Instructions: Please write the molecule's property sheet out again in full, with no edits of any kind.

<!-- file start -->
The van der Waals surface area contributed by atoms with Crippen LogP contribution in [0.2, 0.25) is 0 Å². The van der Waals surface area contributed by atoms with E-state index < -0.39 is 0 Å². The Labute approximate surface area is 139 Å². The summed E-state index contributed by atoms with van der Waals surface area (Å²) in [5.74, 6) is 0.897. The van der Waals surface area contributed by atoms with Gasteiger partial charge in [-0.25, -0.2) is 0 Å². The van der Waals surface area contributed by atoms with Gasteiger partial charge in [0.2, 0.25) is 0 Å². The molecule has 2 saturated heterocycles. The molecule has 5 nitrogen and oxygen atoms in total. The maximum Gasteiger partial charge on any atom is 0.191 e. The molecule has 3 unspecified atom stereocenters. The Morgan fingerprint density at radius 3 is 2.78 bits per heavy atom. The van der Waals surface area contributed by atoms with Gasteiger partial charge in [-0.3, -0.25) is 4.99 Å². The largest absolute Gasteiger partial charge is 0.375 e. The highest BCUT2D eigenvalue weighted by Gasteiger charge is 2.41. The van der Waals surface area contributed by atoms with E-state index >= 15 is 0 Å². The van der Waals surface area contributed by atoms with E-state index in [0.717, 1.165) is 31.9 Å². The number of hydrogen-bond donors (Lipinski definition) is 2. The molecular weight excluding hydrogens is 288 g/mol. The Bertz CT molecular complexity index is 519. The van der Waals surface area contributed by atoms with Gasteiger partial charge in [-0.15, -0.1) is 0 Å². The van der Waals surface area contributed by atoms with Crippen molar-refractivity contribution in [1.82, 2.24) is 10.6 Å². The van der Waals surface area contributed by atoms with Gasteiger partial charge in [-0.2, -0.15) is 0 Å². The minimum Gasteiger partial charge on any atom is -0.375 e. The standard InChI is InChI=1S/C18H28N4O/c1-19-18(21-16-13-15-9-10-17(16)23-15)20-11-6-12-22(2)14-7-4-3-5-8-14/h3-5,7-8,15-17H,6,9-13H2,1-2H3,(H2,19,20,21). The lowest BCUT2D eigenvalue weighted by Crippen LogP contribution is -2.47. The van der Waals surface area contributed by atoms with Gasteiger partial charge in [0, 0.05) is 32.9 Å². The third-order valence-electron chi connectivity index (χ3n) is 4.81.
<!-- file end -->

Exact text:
The van der Waals surface area contributed by atoms with Crippen LogP contribution in [0.2, 0.25) is 0 Å². The van der Waals surface area contributed by atoms with E-state index < -0.39 is 0 Å². The Labute approximate surface area is 139 Å². The summed E-state index contributed by atoms with van der Waals surface area (Å²) in [5.74, 6) is 0.897. The van der Waals surface area contributed by atoms with Gasteiger partial charge in [-0.25, -0.2) is 0 Å². The van der Waals surface area contributed by atoms with Gasteiger partial charge in [0.2, 0.25) is 0 Å². The molecule has 2 saturated heterocycles. The molecule has 5 nitrogen and oxygen atoms in total. The maximum Gasteiger partial charge on any atom is 0.191 e. The molecule has 3 unspecified atom stereocenters. The Morgan fingerprint density at radius 3 is 2.78 bits per heavy atom. The van der Waals surface area contributed by atoms with Gasteiger partial charge in [-0.3, -0.25) is 4.99 Å². The largest absolute Gasteiger partial charge is 0.375 e. The highest BCUT2D eigenvalue weighted by Gasteiger charge is 2.41. The van der Waals surface area contributed by atoms with E-state index >= 15 is 0 Å². The van der Waals surface area contributed by atoms with E-state index in [0.717, 1.165) is 31.9 Å². The number of hydrogen-bond donors (Lipinski definition) is 2. The molecular weight excluding hydrogens is 288 g/mol. The Bertz CT molecular complexity index is 519. The van der Waals surface area contributed by atoms with Gasteiger partial charge in [-0.15, -0.1) is 0 Å². The van der Waals surface area contributed by atoms with Crippen molar-refractivity contribution in [1.82, 2.24) is 10.6 Å². The van der Waals surface area contributed by atoms with Gasteiger partial charge in [-0.2, -0.15) is 0 Å². The minimum Gasteiger partial charge on any atom is -0.375 e. The standard InChI is InChI=1S/C18H28N4O/c1-19-18(21-16-13-15-9-10-17(16)23-15)20-11-6-12-22(2)14-7-4-3-5-8-14/h3-5,7-8,15-17H,6,9-13H2,1-2H3,(H2,19,20,21). The lowest BCUT2D eigenvalue weighted by Crippen LogP contribution is -2.47. The van der Waals surface area contributed by atoms with Gasteiger partial charge in [0, 0.05) is 32.9 Å². The third-order valence-electron chi connectivity index (χ3n) is 4.81.